Posts tagged hydration
Posts tagged hydration
Two newly released studies show that a worrying large percentage of distance runners may not know how to drink.
Some runners may be drinking too much water or other fluids. Others may be taking in too little. And a disconcerting majority don’t seem to be concerned about whether they are drinking a safe amount at all, according to the new reports.
Attitudes and expert guidelines about how much fluid people should drink during prolonged endurance events have changed drastically in the past 15 years. A 1996 Position Stand from the American College of Sports Medicine concluded that “athletes should start drinking early and at regular intervals in an attempt to consume fluids at a rate sufficient to replace all the water lost through sweating (i.e., body weight loss), or consume the maximal amount that can be tolerated.” Many of us who ran a marathon in the 1990s were cautioned to “stay ahead” of our thirst, with the warning that by the time we felt thirsty, we would be clinically dehydrated. (Formal definitions of dehydration vary, but most experts agree that losing more than 3 percent of your body weight can be considered dehydration.)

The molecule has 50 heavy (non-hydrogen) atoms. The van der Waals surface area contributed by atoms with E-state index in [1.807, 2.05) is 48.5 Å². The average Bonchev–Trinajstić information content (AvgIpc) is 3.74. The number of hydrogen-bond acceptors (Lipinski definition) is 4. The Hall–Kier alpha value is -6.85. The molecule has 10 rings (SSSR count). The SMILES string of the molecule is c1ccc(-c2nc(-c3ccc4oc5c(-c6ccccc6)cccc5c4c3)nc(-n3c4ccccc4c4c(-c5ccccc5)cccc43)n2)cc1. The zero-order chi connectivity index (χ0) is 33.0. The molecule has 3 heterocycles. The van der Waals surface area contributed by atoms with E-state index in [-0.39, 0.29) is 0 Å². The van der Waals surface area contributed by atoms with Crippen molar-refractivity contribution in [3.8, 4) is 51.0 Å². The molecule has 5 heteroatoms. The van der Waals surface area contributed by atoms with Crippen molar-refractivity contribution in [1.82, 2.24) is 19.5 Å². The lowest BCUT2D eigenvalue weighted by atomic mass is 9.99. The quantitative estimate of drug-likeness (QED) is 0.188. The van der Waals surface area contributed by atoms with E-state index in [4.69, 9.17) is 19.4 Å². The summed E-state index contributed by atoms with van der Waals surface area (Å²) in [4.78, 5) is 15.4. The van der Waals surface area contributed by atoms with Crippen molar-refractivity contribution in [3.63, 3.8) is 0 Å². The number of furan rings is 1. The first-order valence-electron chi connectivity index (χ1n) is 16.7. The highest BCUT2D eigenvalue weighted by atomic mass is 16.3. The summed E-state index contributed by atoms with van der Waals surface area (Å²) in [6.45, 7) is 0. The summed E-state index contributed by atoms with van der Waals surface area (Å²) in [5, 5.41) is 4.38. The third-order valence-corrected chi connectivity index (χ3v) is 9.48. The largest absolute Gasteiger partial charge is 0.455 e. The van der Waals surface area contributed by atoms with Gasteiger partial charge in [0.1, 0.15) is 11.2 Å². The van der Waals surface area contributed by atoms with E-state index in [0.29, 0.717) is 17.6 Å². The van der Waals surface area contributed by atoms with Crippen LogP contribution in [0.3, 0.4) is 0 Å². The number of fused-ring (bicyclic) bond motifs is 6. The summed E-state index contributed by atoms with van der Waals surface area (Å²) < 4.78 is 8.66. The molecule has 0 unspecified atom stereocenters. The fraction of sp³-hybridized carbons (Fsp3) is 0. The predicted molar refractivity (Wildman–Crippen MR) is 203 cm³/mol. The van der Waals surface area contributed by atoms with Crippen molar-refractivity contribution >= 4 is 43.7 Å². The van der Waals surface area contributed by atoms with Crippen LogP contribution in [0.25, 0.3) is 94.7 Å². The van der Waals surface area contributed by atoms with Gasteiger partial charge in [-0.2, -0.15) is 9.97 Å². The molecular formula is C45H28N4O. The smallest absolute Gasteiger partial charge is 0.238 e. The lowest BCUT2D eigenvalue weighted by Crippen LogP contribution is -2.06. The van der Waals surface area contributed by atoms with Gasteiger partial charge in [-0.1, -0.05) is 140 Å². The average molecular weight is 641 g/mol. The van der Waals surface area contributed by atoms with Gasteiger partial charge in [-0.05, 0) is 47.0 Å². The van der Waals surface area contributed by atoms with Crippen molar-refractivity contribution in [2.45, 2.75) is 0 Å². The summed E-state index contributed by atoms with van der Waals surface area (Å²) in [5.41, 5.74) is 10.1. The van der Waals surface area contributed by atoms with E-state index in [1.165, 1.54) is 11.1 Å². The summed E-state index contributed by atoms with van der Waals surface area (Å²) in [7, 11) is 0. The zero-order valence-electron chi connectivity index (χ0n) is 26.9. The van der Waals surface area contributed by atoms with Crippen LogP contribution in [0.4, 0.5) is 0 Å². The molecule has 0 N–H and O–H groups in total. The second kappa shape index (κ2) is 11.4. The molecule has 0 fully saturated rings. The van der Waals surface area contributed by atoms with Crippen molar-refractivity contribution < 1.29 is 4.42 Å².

But in the past few years, several marathoners died as a result of drinking too much, a dangerous condition called hyponatremia, or water intoxication. Before then, hyponatremia, marked by low blood sodium levels, had been unheard of in marathon fields. Twenty years ago, a typical marathon racer strode fast and drank little. But as the event gained popularity, finishing times rose. Slower runners generally sweat less, and many have been told to drink copiously. If you ingest more fluid than you lose through sweating or urination, however, you dilute your blood’s sodium levels. Osmosis then draws water from the blood into body cells to equalize sodium levels, and those cells swell. If the cellular bloating occurs in the brain, it can be fatal.
Most experts have now begun advising marathon runners to drink less. They’ve focused on marathoners because hyponatremia is uncommon in events that last less than four hours or so (at least for middle-of-the-pack and slower competitors). Recent guidelines from the International Marathon Medical Directors Association explicitly say to drink only when you’re thirsty. Read More
Dr. Jay’s Note: Looks as if, just like carbs, loading up on fluids for a few days prior to an endurance event does not carry with it all of the benefits that we once thought. Listen to your body & stick to drinking pure water when thirsty. Sports drinks, artificially flavored & sweetened beverages, energy drinks & enhanced/smarter waters should always be avoided.
Also, if your urine is not consistently clear, you need to drink more purified water.